Living Columns & Blogs

Why 'congratulations on your new location' might be just right for a funeral card

A bank worked with a commercial customer building another store. When the store held its grand opening, the bank sent a floral arrangement. However, there was a mix up at the florist shop, and the card sent with the arrangement read, “With our deepest sympathy.” The florists apologized, but became even more embarrassed when they learned that the floral arrangement sent to a funeral home read, “Congratulations on your new location.”


On the other hand, that just might be an excellent summary of the Easter message: Congratulations on your new location. Even though Easter was four weeks ago, many churches celebrate the Good News of Easter for 49 days, a week of weeks, if you will. The grave could not hold Jesus; he rose from the dead. Later, he would ascend to the Father, returning to heaven. Congratulations on your new location, indeed! Between Easter and the Ascension, Jesus appeared to his disciples in many locations, such as the garden outside the tomb, the road to Emmaus, Galilee and the upper room. That last one includes a rather mundane location — the supper table.

Sharing a meal is more than eating. It is a time of fellowship, whether among family or friends. The supper table provides a forum for the family to review the day’s events. We share meals with others to celebrate our joys or to grieve our sorrows. Eating together symbolizes the closeness we have with others. On the other hand, some people will not sit down to a meal with certain other people. That refusal to break bread points to a deeper fracture in the relationship.

Back when families ate supper together regularly, there may have been times when one of the children was sent to his or her room without supper. Their behavior had temporarily cut them off from the family. Later, when the parents invited their children back to the table, that pointed to the reconciliation that had taken place.

When Jesus was arrested, his disciples had all abandoned him. Would Jesus forgive them? Would he welcome them again? On Easter evening, Jesus appeared to his disciples in the upper room, forgiving them for their faithlessness and even sharing a meal with them. He restored them to fellowship. Jesus’ new location — the supper table — was good news for the disciples.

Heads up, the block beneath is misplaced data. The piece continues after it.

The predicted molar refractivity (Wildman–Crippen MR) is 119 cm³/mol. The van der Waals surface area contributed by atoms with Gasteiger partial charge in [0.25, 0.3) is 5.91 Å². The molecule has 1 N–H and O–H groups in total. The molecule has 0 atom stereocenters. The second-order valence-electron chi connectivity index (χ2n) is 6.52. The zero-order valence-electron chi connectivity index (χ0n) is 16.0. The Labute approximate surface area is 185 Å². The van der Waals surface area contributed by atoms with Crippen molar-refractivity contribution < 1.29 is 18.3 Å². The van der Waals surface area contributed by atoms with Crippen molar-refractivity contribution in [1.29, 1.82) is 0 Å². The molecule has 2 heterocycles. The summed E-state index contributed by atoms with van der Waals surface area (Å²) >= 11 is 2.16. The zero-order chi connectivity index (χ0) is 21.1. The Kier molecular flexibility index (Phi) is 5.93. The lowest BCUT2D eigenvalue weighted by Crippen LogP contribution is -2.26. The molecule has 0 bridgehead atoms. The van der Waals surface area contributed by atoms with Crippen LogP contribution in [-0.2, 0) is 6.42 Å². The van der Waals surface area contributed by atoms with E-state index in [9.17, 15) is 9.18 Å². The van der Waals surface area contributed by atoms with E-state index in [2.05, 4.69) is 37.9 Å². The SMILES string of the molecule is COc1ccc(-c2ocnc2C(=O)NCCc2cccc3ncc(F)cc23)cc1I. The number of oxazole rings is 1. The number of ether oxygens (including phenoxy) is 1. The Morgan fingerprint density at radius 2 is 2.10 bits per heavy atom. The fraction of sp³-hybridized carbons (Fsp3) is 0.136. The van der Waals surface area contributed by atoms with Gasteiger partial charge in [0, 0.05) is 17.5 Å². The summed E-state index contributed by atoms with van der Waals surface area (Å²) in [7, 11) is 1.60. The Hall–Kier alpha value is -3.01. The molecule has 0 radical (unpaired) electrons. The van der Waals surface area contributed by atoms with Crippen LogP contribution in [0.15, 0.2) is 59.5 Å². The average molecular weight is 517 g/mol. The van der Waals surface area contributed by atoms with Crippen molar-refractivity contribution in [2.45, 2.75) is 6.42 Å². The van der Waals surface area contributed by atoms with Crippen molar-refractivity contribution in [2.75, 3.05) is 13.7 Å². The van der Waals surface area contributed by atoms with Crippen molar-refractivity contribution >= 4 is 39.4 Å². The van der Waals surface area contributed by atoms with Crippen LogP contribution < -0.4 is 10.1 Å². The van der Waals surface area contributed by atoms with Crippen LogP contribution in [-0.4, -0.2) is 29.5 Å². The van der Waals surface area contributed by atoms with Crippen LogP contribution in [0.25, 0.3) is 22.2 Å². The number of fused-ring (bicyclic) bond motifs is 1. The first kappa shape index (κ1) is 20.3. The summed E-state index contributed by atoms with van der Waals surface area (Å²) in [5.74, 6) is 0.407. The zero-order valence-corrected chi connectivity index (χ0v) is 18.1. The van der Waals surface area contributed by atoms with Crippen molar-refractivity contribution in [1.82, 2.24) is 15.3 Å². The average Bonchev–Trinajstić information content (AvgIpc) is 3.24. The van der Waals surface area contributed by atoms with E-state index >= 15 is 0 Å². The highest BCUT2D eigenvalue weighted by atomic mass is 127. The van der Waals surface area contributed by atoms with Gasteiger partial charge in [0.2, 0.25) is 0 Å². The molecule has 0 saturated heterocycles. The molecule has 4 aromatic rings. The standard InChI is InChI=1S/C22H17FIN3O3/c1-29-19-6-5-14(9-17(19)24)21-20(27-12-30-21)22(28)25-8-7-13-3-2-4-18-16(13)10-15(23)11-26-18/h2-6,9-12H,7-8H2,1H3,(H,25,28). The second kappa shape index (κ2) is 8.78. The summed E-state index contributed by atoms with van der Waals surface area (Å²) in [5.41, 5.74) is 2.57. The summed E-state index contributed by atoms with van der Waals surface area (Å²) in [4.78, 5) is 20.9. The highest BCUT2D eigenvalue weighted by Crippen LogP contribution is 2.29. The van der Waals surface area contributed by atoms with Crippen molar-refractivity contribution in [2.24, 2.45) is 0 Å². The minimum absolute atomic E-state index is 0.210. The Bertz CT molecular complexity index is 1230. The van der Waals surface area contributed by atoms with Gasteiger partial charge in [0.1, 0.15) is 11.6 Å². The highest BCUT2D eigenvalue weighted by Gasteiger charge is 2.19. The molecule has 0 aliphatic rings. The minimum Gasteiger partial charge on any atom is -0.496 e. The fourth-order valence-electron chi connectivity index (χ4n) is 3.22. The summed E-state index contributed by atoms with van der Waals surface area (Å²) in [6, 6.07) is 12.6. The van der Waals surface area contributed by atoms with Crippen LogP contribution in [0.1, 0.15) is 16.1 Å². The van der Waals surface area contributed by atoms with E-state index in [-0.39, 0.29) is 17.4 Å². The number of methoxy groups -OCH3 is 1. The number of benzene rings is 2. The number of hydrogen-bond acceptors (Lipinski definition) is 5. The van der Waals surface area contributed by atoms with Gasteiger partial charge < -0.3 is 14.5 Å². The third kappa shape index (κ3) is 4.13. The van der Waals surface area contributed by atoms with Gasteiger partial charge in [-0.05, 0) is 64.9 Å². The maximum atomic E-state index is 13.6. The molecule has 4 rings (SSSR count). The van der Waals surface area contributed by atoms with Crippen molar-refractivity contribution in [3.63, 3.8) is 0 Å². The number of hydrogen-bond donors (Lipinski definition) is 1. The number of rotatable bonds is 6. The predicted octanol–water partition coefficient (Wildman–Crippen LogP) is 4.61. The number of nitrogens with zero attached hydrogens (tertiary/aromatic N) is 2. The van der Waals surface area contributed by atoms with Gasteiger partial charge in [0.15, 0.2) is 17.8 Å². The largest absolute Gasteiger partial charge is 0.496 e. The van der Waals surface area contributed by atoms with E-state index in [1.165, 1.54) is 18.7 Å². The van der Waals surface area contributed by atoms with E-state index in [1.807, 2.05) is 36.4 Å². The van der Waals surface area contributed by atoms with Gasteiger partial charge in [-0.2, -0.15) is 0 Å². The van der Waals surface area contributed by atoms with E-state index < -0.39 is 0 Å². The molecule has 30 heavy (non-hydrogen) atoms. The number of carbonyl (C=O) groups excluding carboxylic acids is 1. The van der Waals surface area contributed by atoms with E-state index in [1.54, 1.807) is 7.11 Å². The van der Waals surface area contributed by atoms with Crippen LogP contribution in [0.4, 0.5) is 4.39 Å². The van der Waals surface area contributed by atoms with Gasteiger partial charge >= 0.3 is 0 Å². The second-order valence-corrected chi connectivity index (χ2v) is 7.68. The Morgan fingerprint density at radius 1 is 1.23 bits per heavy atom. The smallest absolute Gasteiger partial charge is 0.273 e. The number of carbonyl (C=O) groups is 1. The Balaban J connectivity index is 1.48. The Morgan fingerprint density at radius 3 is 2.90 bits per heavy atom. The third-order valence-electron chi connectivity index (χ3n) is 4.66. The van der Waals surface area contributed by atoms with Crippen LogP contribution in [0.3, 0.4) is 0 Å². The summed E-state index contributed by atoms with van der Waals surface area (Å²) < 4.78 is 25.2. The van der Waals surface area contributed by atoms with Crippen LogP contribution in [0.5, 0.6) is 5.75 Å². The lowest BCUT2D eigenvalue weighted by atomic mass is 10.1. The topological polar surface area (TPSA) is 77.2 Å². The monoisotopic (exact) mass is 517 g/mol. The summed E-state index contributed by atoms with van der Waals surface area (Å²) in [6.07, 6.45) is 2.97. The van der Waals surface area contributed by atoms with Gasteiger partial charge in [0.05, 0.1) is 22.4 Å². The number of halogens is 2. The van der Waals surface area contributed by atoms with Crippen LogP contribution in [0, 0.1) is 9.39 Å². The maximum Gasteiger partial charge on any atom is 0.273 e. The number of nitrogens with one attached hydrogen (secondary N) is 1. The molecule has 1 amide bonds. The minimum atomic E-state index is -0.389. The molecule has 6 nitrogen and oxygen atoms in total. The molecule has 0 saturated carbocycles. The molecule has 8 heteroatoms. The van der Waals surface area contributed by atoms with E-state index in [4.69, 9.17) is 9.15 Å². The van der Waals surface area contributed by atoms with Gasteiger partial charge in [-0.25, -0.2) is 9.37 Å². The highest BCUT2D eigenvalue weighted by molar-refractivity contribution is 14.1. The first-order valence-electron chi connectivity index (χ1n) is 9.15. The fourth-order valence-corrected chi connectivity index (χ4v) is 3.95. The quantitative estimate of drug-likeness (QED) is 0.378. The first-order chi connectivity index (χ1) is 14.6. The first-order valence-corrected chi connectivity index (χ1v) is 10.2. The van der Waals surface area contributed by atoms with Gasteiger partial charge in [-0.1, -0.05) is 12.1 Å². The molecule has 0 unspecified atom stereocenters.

Jesus continues to join his disciples at this new location today. He joins us at our supper tables whenever we invite him. As a child, my parents taught me this prayer before meals, “Come, Lord Jesus, be our guest. Let these gifts to us be blessed.” Jesus is waiting for that invitation. When he joins us, he brings his love and forgiveness, along with any reconciliation that may be needed. Most of all, Jesus invites us to break bread with him through the Lord’s Supper, the meal that points to the reconciliation that Jesus came to bring. Jesus’ new location is good news for us, indeed.

In the meantime, Jesus’ willingness to join us in fellowship demands that we work toward reconciliation with those around us through Christ. We dare not let differences divide us when Jesus came to make us one. If we have wronged someone, we need to seek their forgiveness. If someone has wronged us, we need to extend Christ’s forgiveness to them.

One of the biblical pictures of heaven is that of a meal. Like Moses and the elders who ate in God’s presence, like Jesus who broke bread with his disciples, one day we shall live in God’s presence eternally. It will be as joyful as an on-going banquet. The good news about Jesus’ new location for us is that everyone who believes in him will join him. Through his cross and burial, Jesus joined our lives. Through the power of Easter, he joins us at our supper tables, even as we shall join him at his.

“Congratulations on your new location.” That sentence summarizes Jesus’ resurrection from the grave, his ascension to heaven and his abiding presence with his disciples, whom he joins at supper tables wherever they might be. That sentence also summarizes the good news for us. Come to think of it, it would make a pretty good note to attach to flowers at a funeral, too.

Chris Milarch is the pastor at Emmanuel Lutheran Church in State College.